I have a horrible memory. I am one of those people who loses names a second after they are spoken. I forget doctor's appointments and birthdays unless they are programmed into my cellphone. I keep an art business notebook on my desk where I record each packet sent to curators, summaries of phone conversations, deadlines, etc. to keep my career together.
Yet, I can remember what was happening in my life when I was making each work of art. I recall what I was thinking about when I made specific brush strokes, even on paintings that are over a decade old. I know who I was dating when I made The Fertilization Dress, embroidering three sperm an hour for days on end, thinking about that someone I was with who never wanted to have children. I worried about the fate of my brother through the entire process of making The Initiate. Blessed Art Thou was completed over Christmas, when I was hosting a house full of family... I planned what cookies to make while painting the figures below.
There is something about the nature of working with fiber that seems to "tie in" the life experiences in a more intricate way than painting. Hard to know if it is something about the activity itself, or the way time passes. Perhaps the repetitive nature allows the mind to wander into real life a bit more while working.
In my real life today, it is pouring rain, the tail end of Hurricane Fay passing over NC. I am propped up on the couch in the den with blankets around me and candles lit, embroidering. My husband is on his way to Kansas City for an interview, because exactly one week after we spent an ungodly amount of money on IVF, he was laid off, along with about 50 other people, in the annual corporate cutback. Our insurance ended the next day, so we are shelling $800 a month out of pocket. We are supposed to be getting our house ready to put on the market, but things are not going well with the pregnancy, so I am confined to bed rest and cannot help.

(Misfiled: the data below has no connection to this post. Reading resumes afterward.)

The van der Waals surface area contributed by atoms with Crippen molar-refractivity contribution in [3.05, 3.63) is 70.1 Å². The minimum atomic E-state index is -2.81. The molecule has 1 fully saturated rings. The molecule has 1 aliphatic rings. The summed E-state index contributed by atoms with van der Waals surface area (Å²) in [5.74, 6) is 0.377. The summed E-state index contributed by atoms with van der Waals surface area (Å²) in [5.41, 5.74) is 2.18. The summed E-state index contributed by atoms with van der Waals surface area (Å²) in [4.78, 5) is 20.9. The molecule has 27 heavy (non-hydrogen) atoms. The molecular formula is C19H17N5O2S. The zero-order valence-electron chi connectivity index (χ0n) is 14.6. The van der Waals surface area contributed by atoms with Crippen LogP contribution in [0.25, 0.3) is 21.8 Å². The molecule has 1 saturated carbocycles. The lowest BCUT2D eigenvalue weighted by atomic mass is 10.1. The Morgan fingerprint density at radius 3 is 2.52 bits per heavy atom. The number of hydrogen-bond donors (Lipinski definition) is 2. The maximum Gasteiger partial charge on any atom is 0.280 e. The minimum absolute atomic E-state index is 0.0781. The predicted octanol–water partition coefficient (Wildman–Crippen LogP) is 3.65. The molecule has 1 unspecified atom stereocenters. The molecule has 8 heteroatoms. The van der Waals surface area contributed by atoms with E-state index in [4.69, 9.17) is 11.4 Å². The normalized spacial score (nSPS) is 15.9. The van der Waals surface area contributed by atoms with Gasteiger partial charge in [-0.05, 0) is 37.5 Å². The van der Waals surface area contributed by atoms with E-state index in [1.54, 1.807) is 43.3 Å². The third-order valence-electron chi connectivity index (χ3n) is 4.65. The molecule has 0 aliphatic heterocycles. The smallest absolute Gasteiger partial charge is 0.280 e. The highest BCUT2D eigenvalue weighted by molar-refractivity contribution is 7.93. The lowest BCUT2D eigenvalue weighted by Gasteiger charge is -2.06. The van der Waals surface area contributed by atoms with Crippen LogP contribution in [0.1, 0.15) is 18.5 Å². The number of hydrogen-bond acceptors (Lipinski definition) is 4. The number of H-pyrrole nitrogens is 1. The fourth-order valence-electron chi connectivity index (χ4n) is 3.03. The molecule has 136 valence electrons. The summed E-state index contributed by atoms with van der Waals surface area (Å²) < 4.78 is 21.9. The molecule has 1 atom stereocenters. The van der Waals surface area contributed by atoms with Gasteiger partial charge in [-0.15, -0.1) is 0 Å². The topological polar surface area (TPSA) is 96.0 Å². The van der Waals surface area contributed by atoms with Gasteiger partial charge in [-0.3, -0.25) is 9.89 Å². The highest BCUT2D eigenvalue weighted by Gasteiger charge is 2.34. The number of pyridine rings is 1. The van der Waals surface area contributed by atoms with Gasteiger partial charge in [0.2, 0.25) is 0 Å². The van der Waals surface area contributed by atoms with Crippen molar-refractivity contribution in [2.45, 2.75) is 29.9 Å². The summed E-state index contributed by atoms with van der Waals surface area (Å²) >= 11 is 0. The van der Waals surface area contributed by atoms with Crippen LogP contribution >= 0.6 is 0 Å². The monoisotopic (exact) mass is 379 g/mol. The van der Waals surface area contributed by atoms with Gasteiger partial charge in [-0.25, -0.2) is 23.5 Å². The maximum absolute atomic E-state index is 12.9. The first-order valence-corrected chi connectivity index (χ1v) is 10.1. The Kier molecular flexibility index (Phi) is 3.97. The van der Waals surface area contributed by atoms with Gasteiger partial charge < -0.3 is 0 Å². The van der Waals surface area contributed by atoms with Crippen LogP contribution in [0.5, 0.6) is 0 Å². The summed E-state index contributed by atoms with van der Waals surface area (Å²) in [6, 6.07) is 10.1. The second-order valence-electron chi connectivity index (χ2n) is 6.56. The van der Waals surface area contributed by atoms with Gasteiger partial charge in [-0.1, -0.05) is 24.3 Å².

I met my husband when I was 41, after a long, fun, free & crazy single life that I always assumed would go on forever. (My shrink once asked me what my love life theme song was, and I replied, "that's easy... Ain't Nothin' Gonna Break My Stride".) It blows my mind when I think about where I am in the universe right now, sitting on this couch, gestating, trying to be still and peaceful. At this moment, I am quietly concentrating on the two jobs before me:
1) making the work, and
2) being a safe vessel (denying every programmed fiber in my being that tells me to go, go, go and to push, push, push)
I, like many artists, have said that making work is like a prayer, but it has never been more true than it is today. Because no matter what happens, forever, the stitches in my ice/guardian angel painting and the new hair embroidery will be stitches that attempted to "sew in" and secure this life inside of me, while thinking with each stitch, "Stay. Stay. Hang on, little peanut..."